RUDOLPH FISHER – The Conjure-Man Dies. Dr. John Archer & Sgt. Perry Dark #1 (*). Covici Friede, hardcover, 1932.  Reprinted several times, including:  Arno Press, hardcover, 1971, introduction by Stanley Ellin. University of Michigan Press, softcover, 1992; Poisoned Pen Press, softcover, 2022.

   The first Black detective novel. It is set in Harlem, involving the murder of a soothsayer.

   The author was a doctor who died by cancer aged 37. By proxy, he places a Dr. Archer, who lives across the street from the crime scene. Archer volunteers his scientific services to the aid of Detective Dart of the Harlem precinct. Local politicos made the recent choice to hire Black police officers, as better able to traverse Harlem’s cultural eccentricities.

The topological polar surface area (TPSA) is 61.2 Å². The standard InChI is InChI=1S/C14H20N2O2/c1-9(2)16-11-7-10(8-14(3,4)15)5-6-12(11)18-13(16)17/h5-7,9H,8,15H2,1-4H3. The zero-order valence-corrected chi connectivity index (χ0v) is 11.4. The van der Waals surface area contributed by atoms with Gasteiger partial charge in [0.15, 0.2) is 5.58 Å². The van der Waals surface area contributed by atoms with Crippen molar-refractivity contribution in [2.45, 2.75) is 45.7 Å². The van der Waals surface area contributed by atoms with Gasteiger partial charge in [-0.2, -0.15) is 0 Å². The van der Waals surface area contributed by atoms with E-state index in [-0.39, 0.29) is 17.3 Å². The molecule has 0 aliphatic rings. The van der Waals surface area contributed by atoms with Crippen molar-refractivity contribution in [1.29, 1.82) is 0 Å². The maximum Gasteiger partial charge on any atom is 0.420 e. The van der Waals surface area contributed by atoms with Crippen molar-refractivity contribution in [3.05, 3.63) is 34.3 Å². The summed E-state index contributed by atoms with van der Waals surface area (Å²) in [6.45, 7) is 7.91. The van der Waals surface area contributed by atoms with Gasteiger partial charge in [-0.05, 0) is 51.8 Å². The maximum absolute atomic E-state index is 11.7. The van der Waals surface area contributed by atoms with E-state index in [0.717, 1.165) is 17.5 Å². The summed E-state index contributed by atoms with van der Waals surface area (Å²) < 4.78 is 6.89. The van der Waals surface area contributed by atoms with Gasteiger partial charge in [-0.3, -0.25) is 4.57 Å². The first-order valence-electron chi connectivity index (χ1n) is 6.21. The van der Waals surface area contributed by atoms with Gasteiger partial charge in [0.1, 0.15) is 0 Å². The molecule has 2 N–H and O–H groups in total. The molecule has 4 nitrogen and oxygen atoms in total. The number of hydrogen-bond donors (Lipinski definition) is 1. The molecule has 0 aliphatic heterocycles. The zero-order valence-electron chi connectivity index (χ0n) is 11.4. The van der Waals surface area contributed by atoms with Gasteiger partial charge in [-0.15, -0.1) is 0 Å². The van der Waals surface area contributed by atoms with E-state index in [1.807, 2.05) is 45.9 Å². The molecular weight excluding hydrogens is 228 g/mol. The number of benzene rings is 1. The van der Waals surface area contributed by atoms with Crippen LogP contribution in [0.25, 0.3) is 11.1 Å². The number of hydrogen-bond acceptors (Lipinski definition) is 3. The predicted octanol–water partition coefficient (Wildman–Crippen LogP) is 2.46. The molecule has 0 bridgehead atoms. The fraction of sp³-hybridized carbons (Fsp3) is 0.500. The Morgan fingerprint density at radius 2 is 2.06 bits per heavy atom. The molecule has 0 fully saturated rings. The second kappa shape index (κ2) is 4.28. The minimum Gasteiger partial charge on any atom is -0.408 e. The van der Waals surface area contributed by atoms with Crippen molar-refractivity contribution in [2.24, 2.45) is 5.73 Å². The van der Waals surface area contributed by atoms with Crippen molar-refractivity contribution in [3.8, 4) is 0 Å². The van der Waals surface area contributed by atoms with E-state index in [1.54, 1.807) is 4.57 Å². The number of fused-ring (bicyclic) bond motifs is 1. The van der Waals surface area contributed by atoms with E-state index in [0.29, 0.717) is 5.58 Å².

An excellent introduction by Stanley Ellin points out the interesting combination here of Van Dine inspired scaffolding, scientific induction and overlong exposition with Hammett-like precision in dialogue.

   What makes the book unique is its presentation of Harlem characters in their colorful vernacular of the times — a vernacular whose stark presentation may be inspired by Hammett but the content of which is entirely its own.

   Enjoyable mystery and worth reading even were it not an important historical document.

(*) The pair of detectives also appeared in the novella “John Archer’s Nose,” which was collected in The City of Refuge: The Collected Stories of Rudolph Fisher (University of Missouri, 1987). This may have been its first appearance.